A global scarcity of scientific research on using nanotechnology in foods means food safety authorities are unable to properly regulate products that may be beneficial or harmful, a British science panel said on Friday.
The science and technology committee of Britain’s upper house of parliament said in a report that use of nanoparticles in food and food packaging is likely to grow dramatically in the next decade, but too little is known about their safety.
“The technologies have the potential to deliver some significant benefits to consumers, but it is important that detailed and thorough research into potential health and safety implications … is undertaken now to ensure that any possible risks are identified,” said Lord Krebs, chair of the Science and Technology Committee which produced the report.
Nanotechnology is the design and manipulation of materials thousands of times smaller than the width of a human hair, called nanoparticles.
The technology has been hailed as a new way to make stronger and more lightweight materials, better cosmetics and tastier or healthier foods, but Friday’s report said a paucity of scientific research across the world meant its potential benefits and risks in food were largely unknown.
According to Krebs whose committee heard evidence from food producer groups, regulators and scientific experts from across the world, the global market for nanotechnology in food was $410 million in 2006 and is set to grow to $5.6 billion in 2012.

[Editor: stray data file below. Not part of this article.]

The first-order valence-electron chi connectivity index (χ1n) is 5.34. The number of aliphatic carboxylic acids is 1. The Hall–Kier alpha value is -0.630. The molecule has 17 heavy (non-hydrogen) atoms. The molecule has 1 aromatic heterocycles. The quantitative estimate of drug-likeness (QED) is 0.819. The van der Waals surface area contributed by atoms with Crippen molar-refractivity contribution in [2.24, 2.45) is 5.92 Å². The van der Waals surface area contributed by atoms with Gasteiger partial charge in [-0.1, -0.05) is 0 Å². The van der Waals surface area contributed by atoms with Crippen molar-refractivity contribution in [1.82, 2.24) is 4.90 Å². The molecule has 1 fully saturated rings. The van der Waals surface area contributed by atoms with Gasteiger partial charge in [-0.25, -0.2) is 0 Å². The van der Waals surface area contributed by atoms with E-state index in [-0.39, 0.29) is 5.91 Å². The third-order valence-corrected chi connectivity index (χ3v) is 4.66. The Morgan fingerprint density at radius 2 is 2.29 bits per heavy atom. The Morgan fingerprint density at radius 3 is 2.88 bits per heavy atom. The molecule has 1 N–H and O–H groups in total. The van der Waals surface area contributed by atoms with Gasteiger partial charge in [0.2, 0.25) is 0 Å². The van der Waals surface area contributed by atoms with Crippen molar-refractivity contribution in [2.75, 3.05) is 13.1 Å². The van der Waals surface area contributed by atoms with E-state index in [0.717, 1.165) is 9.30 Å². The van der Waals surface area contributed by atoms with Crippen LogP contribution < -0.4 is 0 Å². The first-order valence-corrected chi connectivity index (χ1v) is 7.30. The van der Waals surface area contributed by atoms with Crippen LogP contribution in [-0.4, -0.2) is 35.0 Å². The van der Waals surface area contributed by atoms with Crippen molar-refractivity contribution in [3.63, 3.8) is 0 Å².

“We are on the cusp of a potentially explosive growth in this novel approach to food manufacture and processing,” he told a news briefing.
There are currently at least 600 products involving nanomaterials on the market but only around 80 of them are food or food-related and only two of those are available in the UK.
The report called for new rules to compel food companies to tell regulators about any work they are doing with nanoparticles in food, and also called for a voluntary public register of food products and packaging containing nanomaterials available.
Krebs said the food industry in Britain and worldwide was being “quite obscure” about any work they are doing on using nanotechnology for products or packaging — an attitude he described as “exactly the wrong approach”.
“The food industry must be much more open with the public about research it has undertaken in this area and where it sees nanomaterials being used in food production in future,” he said.
Stephen Holgate, a clinical professor of immunopharmacology at the University of Southampton, who advised the committee on its report, said some studies suggest nanoparticles behave differently in the body than larger ones.
“Most of the research so far… has shown that these particles can penetrate barriers and get into the system — and they can find their way into the liver, into the kidney and even into the brain,” he told reporters. “Knowing that, we really need now to concentrate on finding out what their effects are.”
The report’s authors warned that the lessons of a public backlash against genetically modified food in Europe showed that “secrecy breeds mistrust, and that openness and transparency are crucial to maintain public confidence.” (Editing by Philippa Fletcher)
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